Advanced Methods to Produce and Characterize Transport Properties of Novel Nanoporous Polymers
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In this work, experimental techniques, equipment, apparatuses, models, algorithms, and software codes were developed to explore the nanoporous structure of polyetherimide (PEI) created using the solid-state foaming process. First reported in 2001, researchers have wondered about the transport properties of this skin-covered nanoporous structure but no one had successfully developed the means to reliably produce, access, or characterize it. In this work, I developed techniques and equipment to produce flat, uniform, and dimensionally stable specimens with low variance. Then, I developed two unique methods to selectively and robustly remove the solid skin without damaging the underlying porous nanostructure. The resulting geometry brought about a fluid problem with peculiar boundary conditions, which has nontrivial solutions. Therefore, I solved the partial differential equations for these geometries in order to compute transport properties from experimental data. The full solution to this problem made use of analytic and numerical methods, software algorithms, and image processing. After developing the complete experimental and theoretical tool-sets, I obtained data on a wide range of nanoporous PEI structures, including permeability, diffusivity, tortuosity, and thermal conductivity. Permeability was found to be in the range of 10^-16 to 10^-15 m^2, comparable to that of limestone, volcanic rock, and sandstone. Diffusivities were in the range 0.01 - 0.025, comparable to very dense soil. Tortuosity, a property often wondered about by researchers beholding scanning electron micrographs (SEM) of this nanostructure, was computed from diffusivity and porosity data to be in the range 20 - 40. These are the first results on transport properties, some 15 years after the discovery of the nanostructure. During this doctoral work, several major discoveries were made. First, I found that PEI's nanostructure is impermeable to liquid water, however it allows gasses and wetting liquids (such as acetone and isopropyl alcohol) to freely flow through the structure. This phenomenon is similar to that exploited in the commercial polytetrafluoroethylene membrane GoreTEX. This waterproof-but-breathable property has many practical applications, especially given that PEI's nanostructure was shown to be waterproof at pressures of over 50 atmospheres, whereas GoreTEX can withstand less than 3 atmospheres. Additionally, I developed a new method to achieve a completely novel nanostructure in PEI by using a two-state foaming technique. These new nanostructures have a very unique appearance and resemble a hybrid of closed-cell and open-porous morphologies. Perhaps most notably, I also discovered a processing condition which produces PEI foams that are transparent. This is the first known occurrence of polymer foams with cells so small that light scattering is diminished to the point of optical clarity. The cells are so small that our SEM techniques were inadequate in imaging the structure. Only a few voids on the order of 10 nanometers were visible. However, the structure was found to be open-porous as well as optically transparent, similar to Aerogel, but a polymer. Lastly, I performed a feasibility study on 3D printing polymer bubbles. The idea was to create a nozzle that jets a stream of individual liquid polymer bubbles at high frequency, and deposit them in layers to create a 3D object. Although further work is necessary, I demonstrated the vision using liquid latex, butter, and paraffin wax as working materials, having successfully developed nozzles and techniques to create and release bubbles encapsulated by these substances. The most significant aspect of my work isn't in the fact that I was first in 15 years to obtain transport property data on nanoporous PEI, but in creating the experimental and theoretical tools as a platform for much broader future research in this field.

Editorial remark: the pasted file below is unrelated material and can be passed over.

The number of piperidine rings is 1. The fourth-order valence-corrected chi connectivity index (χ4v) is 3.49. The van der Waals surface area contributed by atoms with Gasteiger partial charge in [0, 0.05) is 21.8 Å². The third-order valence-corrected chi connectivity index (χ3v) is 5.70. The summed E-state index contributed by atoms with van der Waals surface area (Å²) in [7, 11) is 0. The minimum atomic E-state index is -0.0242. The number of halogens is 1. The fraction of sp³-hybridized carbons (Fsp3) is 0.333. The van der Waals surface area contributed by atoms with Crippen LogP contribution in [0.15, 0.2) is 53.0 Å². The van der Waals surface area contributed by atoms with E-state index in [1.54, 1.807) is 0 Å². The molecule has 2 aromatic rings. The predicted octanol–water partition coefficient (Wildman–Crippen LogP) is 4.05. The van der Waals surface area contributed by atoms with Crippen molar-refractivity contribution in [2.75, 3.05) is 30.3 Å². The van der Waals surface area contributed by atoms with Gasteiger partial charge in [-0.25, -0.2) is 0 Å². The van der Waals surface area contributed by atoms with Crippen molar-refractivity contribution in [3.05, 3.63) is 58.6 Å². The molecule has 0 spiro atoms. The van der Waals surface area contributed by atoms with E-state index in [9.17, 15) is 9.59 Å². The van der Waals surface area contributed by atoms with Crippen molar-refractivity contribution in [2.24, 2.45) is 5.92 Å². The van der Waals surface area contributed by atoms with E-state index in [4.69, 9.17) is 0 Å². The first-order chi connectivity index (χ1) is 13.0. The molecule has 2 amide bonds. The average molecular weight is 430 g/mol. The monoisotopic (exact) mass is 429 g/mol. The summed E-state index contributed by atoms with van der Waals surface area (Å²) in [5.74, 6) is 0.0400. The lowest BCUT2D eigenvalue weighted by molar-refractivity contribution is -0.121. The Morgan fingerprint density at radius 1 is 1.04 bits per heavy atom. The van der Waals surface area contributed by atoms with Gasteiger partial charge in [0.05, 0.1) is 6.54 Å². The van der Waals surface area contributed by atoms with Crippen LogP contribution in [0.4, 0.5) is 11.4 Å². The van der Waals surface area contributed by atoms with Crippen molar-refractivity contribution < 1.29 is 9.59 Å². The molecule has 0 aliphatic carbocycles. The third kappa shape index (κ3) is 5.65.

- Mechanical engineering